The combination of “continuous revolution” with creativity and excitement was a formula for refocusing American propaganda efforts in the Cold War and as a means of convincing the world that the leadership of the productive forces of modernity had not been lost by the United States in the wake of Sputnik. As one committee member put it, America had to illustrate that “we have done for our people in practice that which the Communists have claimed as their goals and which they have not done.” Enthusiasm for beating the Russians at their own game extended to the suggestion of including a portrait of Karl Marx in the American pavilion at Brussels in 1958. Yet, despite the recognition of the need to mobilize American intellectuals in this propaganda struggle against the Soviet Union at Brussels, the U.S. effort was a relative failure. As a confidential USIA report later stated, “the U.S. exhibit at the Brussels Fair was outranked in audience preference by several of its competitors and in particular by the presentation of the Soviet Union.” The Soviets exploited the opportunity to push their own vision on human progress with displays that conveyed “symbols of their rapid growth and power.”8 The rival paradigm of modernity represented by Sputnik was to fundamentally alter the construction of American identity at international exhibitions. This meant world’s fairs were too important to be left to corporate strategy and advertising executives; in particular the liberal intellectuals popularized by Theodore White as the Action Intellectuals of the Kennedy White House would, in future, be included in world fair exhibition strategy. The task of closing the gap between the perception of U.S. decadence and Soviet technical superiority was handed to intellectuals who desired to blur the binary distinctions suggested by the confrontation of capitalism with communism with a universal humanist message that promoted a capitalist modernity uncluttered by the flotsam and jetsam of older representations of capitalism.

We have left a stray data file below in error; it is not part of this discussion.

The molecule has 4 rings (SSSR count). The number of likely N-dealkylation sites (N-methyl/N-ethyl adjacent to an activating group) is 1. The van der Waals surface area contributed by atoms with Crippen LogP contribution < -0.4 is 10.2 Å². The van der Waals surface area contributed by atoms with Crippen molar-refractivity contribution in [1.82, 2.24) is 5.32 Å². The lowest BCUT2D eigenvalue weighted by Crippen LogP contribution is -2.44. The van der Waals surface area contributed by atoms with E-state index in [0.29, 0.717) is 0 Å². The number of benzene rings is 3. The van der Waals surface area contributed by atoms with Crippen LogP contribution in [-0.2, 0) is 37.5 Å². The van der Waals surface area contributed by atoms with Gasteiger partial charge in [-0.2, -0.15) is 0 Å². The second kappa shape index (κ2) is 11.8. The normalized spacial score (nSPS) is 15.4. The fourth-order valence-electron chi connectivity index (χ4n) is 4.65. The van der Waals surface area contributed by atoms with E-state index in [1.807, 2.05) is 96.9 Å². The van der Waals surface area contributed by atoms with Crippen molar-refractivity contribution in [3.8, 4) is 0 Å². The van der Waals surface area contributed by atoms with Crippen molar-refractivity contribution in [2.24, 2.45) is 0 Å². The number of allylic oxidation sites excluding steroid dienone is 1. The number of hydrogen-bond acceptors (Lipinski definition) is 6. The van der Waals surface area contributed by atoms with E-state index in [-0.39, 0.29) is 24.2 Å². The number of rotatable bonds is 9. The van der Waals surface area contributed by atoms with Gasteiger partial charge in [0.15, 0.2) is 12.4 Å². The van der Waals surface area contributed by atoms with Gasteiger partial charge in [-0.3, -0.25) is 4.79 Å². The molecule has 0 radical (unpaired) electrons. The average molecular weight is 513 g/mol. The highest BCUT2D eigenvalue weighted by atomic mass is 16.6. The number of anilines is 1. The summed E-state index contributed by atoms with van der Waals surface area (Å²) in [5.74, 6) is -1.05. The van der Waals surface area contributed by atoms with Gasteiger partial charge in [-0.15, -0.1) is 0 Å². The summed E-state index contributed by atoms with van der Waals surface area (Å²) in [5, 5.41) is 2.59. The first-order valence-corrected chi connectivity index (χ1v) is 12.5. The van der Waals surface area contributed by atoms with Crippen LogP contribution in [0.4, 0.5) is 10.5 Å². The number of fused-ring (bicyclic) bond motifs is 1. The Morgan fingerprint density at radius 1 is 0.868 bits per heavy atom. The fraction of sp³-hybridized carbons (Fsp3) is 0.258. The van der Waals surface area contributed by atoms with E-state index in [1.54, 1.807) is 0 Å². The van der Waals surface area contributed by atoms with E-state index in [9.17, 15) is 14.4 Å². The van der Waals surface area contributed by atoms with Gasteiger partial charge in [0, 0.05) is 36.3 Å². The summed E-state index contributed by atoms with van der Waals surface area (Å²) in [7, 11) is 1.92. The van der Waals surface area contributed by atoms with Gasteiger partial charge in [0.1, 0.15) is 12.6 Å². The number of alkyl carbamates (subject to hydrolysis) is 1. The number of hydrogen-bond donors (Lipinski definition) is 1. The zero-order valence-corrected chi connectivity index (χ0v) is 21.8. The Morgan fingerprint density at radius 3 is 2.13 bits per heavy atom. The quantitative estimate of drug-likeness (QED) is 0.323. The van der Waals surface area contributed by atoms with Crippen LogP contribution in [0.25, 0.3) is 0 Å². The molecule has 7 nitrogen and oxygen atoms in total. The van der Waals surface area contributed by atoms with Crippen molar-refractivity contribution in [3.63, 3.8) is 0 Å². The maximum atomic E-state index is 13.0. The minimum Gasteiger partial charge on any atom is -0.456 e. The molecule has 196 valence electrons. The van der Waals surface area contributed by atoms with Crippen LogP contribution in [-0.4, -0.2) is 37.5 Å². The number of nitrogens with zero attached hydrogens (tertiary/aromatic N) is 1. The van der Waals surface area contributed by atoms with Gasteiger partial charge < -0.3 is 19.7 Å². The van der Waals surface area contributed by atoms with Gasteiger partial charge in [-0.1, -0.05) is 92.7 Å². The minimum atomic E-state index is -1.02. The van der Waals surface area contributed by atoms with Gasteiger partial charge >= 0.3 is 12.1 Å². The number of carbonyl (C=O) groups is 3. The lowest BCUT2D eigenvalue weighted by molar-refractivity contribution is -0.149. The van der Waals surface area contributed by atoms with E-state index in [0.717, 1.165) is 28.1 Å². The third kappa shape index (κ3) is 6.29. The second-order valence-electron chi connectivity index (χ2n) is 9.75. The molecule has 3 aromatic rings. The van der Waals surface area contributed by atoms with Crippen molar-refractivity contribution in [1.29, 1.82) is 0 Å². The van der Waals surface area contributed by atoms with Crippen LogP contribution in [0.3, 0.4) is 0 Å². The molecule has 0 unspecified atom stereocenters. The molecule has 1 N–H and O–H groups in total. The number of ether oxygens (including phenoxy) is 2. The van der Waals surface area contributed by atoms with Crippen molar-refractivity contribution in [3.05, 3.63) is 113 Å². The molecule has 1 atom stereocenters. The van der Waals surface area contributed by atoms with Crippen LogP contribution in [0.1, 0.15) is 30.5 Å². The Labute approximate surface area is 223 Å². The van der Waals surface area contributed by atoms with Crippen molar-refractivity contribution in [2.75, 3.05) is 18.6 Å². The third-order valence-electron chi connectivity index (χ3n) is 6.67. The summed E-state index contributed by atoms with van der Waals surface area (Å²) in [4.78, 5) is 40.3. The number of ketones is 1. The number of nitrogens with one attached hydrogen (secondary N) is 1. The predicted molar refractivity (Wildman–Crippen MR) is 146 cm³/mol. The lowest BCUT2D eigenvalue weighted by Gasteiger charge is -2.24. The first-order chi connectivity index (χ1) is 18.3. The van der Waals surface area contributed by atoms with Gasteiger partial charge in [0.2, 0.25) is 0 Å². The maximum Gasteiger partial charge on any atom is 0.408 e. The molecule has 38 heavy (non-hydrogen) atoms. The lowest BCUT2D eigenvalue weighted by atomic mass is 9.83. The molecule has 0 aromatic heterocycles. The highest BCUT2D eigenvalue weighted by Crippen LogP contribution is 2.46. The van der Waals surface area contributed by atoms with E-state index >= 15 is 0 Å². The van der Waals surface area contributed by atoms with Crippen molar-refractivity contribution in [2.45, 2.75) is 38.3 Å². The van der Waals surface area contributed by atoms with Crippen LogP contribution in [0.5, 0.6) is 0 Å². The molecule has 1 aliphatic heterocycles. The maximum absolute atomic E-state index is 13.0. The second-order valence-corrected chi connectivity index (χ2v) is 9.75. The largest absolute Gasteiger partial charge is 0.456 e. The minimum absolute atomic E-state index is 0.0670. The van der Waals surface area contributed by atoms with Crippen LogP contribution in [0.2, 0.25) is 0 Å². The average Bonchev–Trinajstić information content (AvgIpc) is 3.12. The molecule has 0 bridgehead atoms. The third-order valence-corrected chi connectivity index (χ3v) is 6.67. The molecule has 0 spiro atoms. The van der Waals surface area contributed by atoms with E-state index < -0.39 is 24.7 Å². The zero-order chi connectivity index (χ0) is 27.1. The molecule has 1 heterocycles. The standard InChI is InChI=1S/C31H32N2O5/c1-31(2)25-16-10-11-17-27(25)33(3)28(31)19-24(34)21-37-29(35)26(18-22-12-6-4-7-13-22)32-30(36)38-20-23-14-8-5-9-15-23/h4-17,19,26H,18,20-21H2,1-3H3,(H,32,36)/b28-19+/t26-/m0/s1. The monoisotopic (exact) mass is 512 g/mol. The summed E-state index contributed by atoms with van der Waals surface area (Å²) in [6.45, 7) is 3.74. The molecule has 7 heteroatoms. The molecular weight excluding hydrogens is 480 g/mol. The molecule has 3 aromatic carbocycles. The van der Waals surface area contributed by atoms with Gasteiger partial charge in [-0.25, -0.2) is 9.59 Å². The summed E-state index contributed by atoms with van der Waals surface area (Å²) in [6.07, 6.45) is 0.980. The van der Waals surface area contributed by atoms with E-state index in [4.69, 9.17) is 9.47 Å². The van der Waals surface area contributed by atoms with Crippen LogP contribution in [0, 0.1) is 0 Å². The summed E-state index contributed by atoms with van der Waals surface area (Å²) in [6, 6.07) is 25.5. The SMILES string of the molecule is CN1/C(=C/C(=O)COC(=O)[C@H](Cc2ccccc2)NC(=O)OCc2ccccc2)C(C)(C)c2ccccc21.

The theme of creativity was at the core of American advice to the Canadian visitors seeking guidance on Fair organization and philosophy and would be a cornerstone of Canadian fair strategy at the first Canadian planning conference for Expo ’67 held at the Seignury Club in Montebello, Quebec. As a result, some of the participants in the Montebello meeting including Alan Jarvis, director of the National Gallery, novelists Hugh MacLennan and Gabrielle Roy (who pushed the connection of the Fair’s theme to St. Exupery), and Claude Robillard, town planner, who argued at the meeting that “I thought the time was over when we could have world exhibitions of the latest screwdriver, and that it was time the accent was placed on man rather than on his inventions.”9 Out of this meeting came the decision to focus the philosophy of Expo ’67 around Eupery’s idea of “Man and his World,” especially since, according to St. Exupery’s exegete S. Beynon John, Exupery’s models of human behaviour included “the virtues of creativity.”10 The broad liberal humanism of the theme was emblematic of how beholden the Canadians were to this change in American Cold War strategy since the late 1950s. For example, when the Canadian delegate Jean-Louis Roux noted that the theme meant “Man, as opposed to corporations” and “Man, as opposed to nations” he was merely articulating the conclusions arrived at by the MIT think-tank and other liberal “action intellectuals” that American success in the Cold War required a downplaying of traditional corporate interests or national prestige in favour of a dynamic model of change at whose heart were “creative people” and not businessmen.